the tariff question in which it tries to
show what a blessing the tariff has been
to the farmer. And to illustrate, says
that after the war there was a tariff of
20cts per bushel on flax seed, and 25cts
per gallon on'linseed oil: and that Clark
Woodman of Omaha invested $30,0C0
in an oil mill in Omaha, and that the
plant has grown from its small begin
ning until to day it has a capital of
Now I do not uoubt but Mr. Wood
man ha3 made a nice, thing of it, but
the Bee assumes that the farmer has
also. That is quite a different matter.
Between '74 and '78 two-thirds of the
farmers in this neighborhood tried this
great blessing of flax seed raising and
selling to the Omaha mills. Now you
might ride a horse to death before you
saw a single acre. I know of only one
man who has any. We are only fifteen
or sixteen miles from the mills, and if
they are such a blessing to the farmer,
how is it that so few appreciate it?
The facts in the case, as I understand
them, are that in this neighborhood
instead of being a blessing it has been
quite the reverse. , I do not know of a
single farm where flax seed has been
but what the land was injured to a more
or less extent.
I will state a few of my personal ob
servations about this flax blessing. Mr.
Mathew Daniel put in 19 acres adjoin
ing my south line, which he stacked in
to four stacks about the same size. He
thrashed out one of them from which
he got 36 bushels, machine measure,
which he hauled to these same mills
and according to his statement to my
self, after cleaning, docking for grade,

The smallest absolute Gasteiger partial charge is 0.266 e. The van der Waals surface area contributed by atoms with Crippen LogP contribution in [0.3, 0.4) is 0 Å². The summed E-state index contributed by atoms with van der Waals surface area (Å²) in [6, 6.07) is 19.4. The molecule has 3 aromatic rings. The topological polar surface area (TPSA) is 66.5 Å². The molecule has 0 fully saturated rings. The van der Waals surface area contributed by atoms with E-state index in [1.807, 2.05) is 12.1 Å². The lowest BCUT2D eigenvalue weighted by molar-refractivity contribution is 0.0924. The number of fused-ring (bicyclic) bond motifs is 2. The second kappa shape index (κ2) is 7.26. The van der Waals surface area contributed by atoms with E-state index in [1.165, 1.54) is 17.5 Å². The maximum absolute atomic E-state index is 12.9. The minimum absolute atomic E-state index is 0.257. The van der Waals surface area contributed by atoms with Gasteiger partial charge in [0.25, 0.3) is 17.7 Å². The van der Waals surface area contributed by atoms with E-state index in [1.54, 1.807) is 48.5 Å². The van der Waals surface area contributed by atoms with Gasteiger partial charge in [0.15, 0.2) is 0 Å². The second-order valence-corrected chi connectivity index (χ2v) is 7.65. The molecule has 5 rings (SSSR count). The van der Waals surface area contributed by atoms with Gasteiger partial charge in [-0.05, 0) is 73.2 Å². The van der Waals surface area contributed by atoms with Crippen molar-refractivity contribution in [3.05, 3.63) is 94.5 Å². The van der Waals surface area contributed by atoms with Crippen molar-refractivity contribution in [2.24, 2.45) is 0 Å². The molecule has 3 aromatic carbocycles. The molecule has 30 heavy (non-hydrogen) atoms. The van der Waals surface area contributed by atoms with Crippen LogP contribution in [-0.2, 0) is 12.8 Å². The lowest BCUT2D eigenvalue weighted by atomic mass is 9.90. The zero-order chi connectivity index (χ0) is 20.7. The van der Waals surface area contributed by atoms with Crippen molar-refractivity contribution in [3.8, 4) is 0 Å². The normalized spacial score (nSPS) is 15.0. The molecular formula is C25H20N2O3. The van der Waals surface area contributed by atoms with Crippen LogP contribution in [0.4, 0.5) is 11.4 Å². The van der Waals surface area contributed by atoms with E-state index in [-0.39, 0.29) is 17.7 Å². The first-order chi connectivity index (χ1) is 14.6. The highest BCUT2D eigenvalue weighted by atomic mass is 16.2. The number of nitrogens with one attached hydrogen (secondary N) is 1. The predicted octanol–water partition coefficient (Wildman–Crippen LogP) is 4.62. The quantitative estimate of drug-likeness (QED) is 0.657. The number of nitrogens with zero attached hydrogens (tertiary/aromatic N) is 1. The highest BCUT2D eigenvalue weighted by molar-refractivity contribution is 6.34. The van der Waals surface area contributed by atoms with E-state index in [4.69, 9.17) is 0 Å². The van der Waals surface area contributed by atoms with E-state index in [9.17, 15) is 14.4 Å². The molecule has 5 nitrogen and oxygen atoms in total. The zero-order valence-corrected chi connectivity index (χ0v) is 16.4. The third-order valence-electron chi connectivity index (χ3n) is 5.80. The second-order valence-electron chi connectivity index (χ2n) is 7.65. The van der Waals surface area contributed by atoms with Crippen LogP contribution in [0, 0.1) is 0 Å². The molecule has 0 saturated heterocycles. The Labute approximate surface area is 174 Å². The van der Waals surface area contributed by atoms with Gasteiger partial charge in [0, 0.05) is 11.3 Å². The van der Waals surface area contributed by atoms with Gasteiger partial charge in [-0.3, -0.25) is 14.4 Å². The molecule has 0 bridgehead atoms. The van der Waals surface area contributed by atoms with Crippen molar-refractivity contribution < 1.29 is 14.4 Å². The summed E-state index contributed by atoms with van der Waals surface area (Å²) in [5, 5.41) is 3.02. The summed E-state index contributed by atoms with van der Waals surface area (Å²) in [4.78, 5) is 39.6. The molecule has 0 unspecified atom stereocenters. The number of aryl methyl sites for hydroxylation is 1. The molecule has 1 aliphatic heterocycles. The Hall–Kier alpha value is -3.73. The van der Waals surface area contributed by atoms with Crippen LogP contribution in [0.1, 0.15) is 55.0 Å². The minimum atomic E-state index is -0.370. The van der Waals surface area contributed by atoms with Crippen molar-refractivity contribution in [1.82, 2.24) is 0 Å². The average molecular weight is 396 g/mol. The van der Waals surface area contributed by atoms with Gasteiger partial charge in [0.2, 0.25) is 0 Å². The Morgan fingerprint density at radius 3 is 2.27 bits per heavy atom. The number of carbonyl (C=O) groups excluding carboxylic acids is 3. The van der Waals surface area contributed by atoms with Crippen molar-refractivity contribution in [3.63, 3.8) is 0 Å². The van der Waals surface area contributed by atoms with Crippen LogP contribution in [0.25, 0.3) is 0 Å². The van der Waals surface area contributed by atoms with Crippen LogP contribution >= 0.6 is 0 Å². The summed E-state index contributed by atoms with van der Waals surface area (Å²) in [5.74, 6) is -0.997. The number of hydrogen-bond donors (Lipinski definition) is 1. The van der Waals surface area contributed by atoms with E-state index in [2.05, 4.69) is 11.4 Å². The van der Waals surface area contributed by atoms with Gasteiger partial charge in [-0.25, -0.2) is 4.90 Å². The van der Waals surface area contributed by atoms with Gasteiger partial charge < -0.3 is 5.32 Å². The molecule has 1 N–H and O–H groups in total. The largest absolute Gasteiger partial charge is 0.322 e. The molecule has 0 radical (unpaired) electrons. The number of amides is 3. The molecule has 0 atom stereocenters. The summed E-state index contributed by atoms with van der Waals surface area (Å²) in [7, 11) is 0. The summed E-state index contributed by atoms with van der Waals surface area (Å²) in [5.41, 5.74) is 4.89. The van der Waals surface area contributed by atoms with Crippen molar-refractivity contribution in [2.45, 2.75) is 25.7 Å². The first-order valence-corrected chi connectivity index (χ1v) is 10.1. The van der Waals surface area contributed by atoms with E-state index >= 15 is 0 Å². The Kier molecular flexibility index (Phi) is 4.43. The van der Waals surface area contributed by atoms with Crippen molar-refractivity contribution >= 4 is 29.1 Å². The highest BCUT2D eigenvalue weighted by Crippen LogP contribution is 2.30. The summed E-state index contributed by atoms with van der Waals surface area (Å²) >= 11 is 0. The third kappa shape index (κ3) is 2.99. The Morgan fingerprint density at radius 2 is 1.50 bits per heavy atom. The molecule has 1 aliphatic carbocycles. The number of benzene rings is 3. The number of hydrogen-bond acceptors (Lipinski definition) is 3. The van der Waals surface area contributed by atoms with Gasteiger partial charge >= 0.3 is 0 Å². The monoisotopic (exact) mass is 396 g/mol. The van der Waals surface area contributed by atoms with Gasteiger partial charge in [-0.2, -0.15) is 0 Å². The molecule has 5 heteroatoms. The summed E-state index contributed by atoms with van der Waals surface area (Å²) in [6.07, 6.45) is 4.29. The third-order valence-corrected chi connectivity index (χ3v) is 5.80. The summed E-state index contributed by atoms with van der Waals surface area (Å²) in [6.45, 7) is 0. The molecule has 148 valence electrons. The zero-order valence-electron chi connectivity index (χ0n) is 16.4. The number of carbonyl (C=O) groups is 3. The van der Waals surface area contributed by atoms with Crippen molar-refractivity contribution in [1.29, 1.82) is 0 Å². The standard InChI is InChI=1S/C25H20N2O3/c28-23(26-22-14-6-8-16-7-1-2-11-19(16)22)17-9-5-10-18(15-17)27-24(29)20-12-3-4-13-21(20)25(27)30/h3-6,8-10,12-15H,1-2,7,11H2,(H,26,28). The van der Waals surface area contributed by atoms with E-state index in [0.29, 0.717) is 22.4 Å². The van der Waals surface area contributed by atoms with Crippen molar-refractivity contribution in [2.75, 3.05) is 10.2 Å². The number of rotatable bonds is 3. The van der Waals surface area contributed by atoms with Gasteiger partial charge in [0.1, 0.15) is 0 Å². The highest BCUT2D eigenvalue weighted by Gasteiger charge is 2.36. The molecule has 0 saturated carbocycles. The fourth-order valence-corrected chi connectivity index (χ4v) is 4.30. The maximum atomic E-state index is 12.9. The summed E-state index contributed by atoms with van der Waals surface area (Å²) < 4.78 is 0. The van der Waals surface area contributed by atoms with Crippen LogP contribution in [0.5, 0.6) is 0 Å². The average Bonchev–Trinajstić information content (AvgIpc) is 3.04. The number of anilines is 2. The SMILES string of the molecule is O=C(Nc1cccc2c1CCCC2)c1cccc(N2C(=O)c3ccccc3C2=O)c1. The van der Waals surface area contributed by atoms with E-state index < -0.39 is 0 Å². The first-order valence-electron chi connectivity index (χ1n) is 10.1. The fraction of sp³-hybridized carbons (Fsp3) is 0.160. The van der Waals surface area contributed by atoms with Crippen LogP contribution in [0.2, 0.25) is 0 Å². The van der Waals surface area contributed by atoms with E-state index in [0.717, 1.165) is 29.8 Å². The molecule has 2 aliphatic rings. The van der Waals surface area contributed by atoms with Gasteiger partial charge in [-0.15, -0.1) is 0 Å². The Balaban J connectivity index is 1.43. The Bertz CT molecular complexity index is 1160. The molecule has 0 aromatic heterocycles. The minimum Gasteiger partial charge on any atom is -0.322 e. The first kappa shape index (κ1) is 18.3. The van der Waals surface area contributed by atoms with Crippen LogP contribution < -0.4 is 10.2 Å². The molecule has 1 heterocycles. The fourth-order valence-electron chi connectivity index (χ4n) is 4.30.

etc., etc., he got paid by that blessing
Woodman's mills for just 6 bushels. He
sold me the other three stacks for five
bushels of wheat, and J fed them to my
cattle. C. G. Brown on my west line,
was little if anv better.
John H. Miller on my north line, de
clares that the oats fed to the horses
while he threshed his flax amounted to
more bushels than he got paid for flax.
The facts given by our correspondent
have a deeper significance than he ap
pears to give them. Mr. Woodman,
aided by protection to maintain a mono
poly, has made in about ten years a
million 'dollars from an investment of
$30,000. But the flax seed raisers, who
in this case bear the same relation to
the Woodman's that the operative does
to the manufacturer, have received not
a particle of benefit from the mill or the
duty on seed and oil. In other words,
the tariff has not increased the price of
flax seed, while it has increased the ul
timate product of the seed. Of this last
increase the farmer (laborer) has had
no share, for the simple reason that it
was all in the hands of the manufac
turer, and he kept it all himself.
This is exactly the case with the tar
iff on all manufactured products, such
as cloth, iron, steel, etc, etc, The tariff
has nothing whatever to do with wages.
Wages are fixed by causes entirely sepa
rate from and independent of the tariff,
whether they be the wages of the farm
ers or of mill operatives in New Eng
land. The counterpart of . the Wood
man's can be found in any manufactur
ing centre. Ed. Alliance.
A Department for Hoae and Fireside. Edited
by Mrs. S. C. O. Upton.
"The corner stone of the Republic la the
In Chancellor Bessey's letter last week
the compositer made an error in the list
of speakers at Institutes. The list
should be corrected to read as follows:
"H. H. Nicholson, Agricultural Ex
periment Station, Lincoln,
1. Sugar Beets in Nebraska.
2. The Chemistry of Soils.
E. F. Stephens, State Horticultural
J. G. Smith, Agricultural Experiment
"LOOK HERE, UPON THIS PICTURE,
AND ON THIS,"